Ship ahoy as second cruise liner terminal planned for Cobh

The move would see up to 150  cruise liners visiting the East Cork town every year
Ship ahoy as second cruise liner terminal planned for Cobh

The cruise ship Regal Princess berthed at Cobh, Co. Cork. File photo: Larry Cummins

The Port of Cork hopes to have a second cruise liner terminal operational in Cobh by the end of the decade which will see up to 150 cruise liners visiting the town every year.

In the interim it's planned to move cruise liners out of Ringaskiddy, due to increased shipping demands there, and berth the larger ships at the existing terminal in Cobh and smaller ones at a new terminal which will be developed at Marino Point.

A number of businesses are interested in moving into the former IFI (Irish Fertilisers Industries) site at Marino Point and it's expected the harbourside facility will be full and operational by 2023.

Gouldings have already applied for planning permission to move their fertiliser facility from Centre Park Road in Cork city down to Marino Point, and according to Port of Cork chairman John Mullins, another large agri-related business is “in very advance discussions” with the joint venture company, Belvelly Marino Development Company (BMDC), set up by the port authority to develop the site.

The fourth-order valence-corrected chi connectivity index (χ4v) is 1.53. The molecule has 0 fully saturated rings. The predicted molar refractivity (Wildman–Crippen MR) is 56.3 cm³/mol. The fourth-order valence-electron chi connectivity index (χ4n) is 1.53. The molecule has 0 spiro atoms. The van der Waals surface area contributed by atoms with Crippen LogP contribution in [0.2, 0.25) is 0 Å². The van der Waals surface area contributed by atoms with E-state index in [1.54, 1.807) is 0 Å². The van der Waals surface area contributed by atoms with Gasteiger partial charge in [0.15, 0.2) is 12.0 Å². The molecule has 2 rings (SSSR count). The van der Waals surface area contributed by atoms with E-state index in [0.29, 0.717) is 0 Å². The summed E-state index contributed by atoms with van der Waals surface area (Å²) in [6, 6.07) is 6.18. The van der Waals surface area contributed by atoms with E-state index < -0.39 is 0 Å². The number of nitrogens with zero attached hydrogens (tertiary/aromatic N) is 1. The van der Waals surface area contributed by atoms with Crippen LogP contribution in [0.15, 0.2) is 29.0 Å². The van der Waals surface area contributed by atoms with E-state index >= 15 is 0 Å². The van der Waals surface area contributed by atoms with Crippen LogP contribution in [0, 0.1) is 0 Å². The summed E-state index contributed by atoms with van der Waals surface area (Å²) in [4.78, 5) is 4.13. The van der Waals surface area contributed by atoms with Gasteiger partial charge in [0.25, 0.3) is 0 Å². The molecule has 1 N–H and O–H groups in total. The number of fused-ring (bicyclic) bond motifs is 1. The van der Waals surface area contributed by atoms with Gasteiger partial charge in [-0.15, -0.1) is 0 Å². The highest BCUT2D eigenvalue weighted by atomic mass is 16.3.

Mr Mullins said that it was hoped that business, “which already supports quite an amount of employment in the region” would take up to five acres of the site for its project.

He added there were a number of other interested companies keen to locate at Marino Point, but discussions with them were at “an earlier stage.” 

Mr Mullins stated that the mini-cruise berth will be built in the interim at Marino Point.

He explained this will be needed because increased activity is expected at Ringaskiddy where some visiting cruise ships currently tie-up.

This has resulted, in some part, from Brexit and a number of new container ships and ferry services making increased calls to the deepwater quays there.

It's the Port of Cork's intention to move larger cruise liners to Cobh and smaller ones to Marino Point where a new terminal will be built.

This will provide a stop-gap in advance of the development of a second deepwater terminal in Cobh, close to the former town hall.

“Ringaskiddy is becoming more crowded (with ships) so Marino Point is an obvious location for an interim (cruise liner) terminal and it's right next to Carrigaloe railway station, which is an added bonus (for visiting tourists),” Mr Mullins said.

He said that talks are ongoing with private sector investors to develop the second terminal in Cobh. This will involve completely redeveloping the old town hall building and putting some new retail outlets in there.

When completed, this terminal will also act as the new home for ferry services to Spike Island.

Mr Mullins said that while the Covid-19 pandemic had a major impact on cruise companies, they are still getting bookings for visits in 2022 and 2023.

"We expect to be heading to 150 cruise liner visits per year in the late 2020s when the two Cobh terminals are open," Mr Mullins said.

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